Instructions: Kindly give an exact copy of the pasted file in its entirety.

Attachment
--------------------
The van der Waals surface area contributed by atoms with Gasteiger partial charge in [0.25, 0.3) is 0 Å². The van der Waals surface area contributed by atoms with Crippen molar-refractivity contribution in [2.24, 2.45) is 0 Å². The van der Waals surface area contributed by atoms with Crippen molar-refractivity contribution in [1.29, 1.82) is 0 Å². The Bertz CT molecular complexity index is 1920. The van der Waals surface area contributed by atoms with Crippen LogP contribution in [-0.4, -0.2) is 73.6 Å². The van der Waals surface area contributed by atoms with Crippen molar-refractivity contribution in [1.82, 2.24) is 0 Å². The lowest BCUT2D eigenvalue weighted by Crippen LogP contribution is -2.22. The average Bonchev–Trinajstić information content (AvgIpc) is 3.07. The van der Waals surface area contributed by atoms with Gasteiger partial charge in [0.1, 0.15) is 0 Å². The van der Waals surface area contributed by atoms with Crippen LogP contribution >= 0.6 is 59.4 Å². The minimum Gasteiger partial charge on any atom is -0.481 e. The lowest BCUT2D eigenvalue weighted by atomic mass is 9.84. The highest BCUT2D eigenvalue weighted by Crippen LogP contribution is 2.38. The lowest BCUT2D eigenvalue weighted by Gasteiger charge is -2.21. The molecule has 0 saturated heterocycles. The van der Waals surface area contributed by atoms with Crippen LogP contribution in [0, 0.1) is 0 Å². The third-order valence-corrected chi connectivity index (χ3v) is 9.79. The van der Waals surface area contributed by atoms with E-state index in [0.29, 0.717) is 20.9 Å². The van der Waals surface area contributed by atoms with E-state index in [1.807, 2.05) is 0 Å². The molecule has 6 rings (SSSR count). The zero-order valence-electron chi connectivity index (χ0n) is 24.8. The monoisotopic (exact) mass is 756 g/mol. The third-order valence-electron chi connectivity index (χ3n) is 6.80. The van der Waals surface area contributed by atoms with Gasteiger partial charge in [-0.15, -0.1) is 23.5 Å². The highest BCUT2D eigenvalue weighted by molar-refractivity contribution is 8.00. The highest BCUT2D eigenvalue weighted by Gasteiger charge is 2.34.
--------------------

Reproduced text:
The van der Waals surface area contributed by atoms with Gasteiger partial charge in [0.25, 0.3) is 0 Å². The van der Waals surface area contributed by atoms with Crippen molar-refractivity contribution in [2.24, 2.45) is 0 Å². The van der Waals surface area contributed by atoms with Crippen molar-refractivity contribution in [1.29, 1.82) is 0 Å². The Bertz CT molecular complexity index is 1920. The van der Waals surface area contributed by atoms with Crippen LogP contribution in [-0.4, -0.2) is 73.6 Å². The van der Waals surface area contributed by atoms with Crippen molar-refractivity contribution in [1.82, 2.24) is 0 Å². The lowest BCUT2D eigenvalue weighted by Crippen LogP contribution is -2.22. The average Bonchev–Trinajstić information content (AvgIpc) is 3.07. The van der Waals surface area contributed by atoms with Gasteiger partial charge in [0.1, 0.15) is 0 Å². The van der Waals surface area contributed by atoms with Crippen LogP contribution >= 0.6 is 59.4 Å². The minimum Gasteiger partial charge on any atom is -0.481 e. The lowest BCUT2D eigenvalue weighted by atomic mass is 9.84. The highest BCUT2D eigenvalue weighted by Crippen LogP contribution is 2.38. The lowest BCUT2D eigenvalue weighted by Gasteiger charge is -2.21. The molecule has 0 saturated heterocycles. The van der Waals surface area contributed by atoms with Crippen LogP contribution in [0, 0.1) is 0 Å². The third-order valence-corrected chi connectivity index (χ3v) is 9.79. The van der Waals surface area contributed by atoms with E-state index in [0.29, 0.717) is 20.9 Å². The van der Waals surface area contributed by atoms with E-state index in [1.807, 2.05) is 0 Å². The molecule has 6 rings (SSSR count). The zero-order valence-electron chi connectivity index (χ0n) is 24.8. The monoisotopic (exact) mass is 756 g/mol. The third-order valence-electron chi connectivity index (χ3n) is 6.80. The van der Waals surface area contributed by atoms with Gasteiger partial charge in [-0.15, -0.1) is 23.5 Å². The highest BCUT2D eigenvalue weighted by molar-refractivity contribution is 8.00. The highest BCUT2D eigenvalue weighted by Gasteiger charge is 2.34.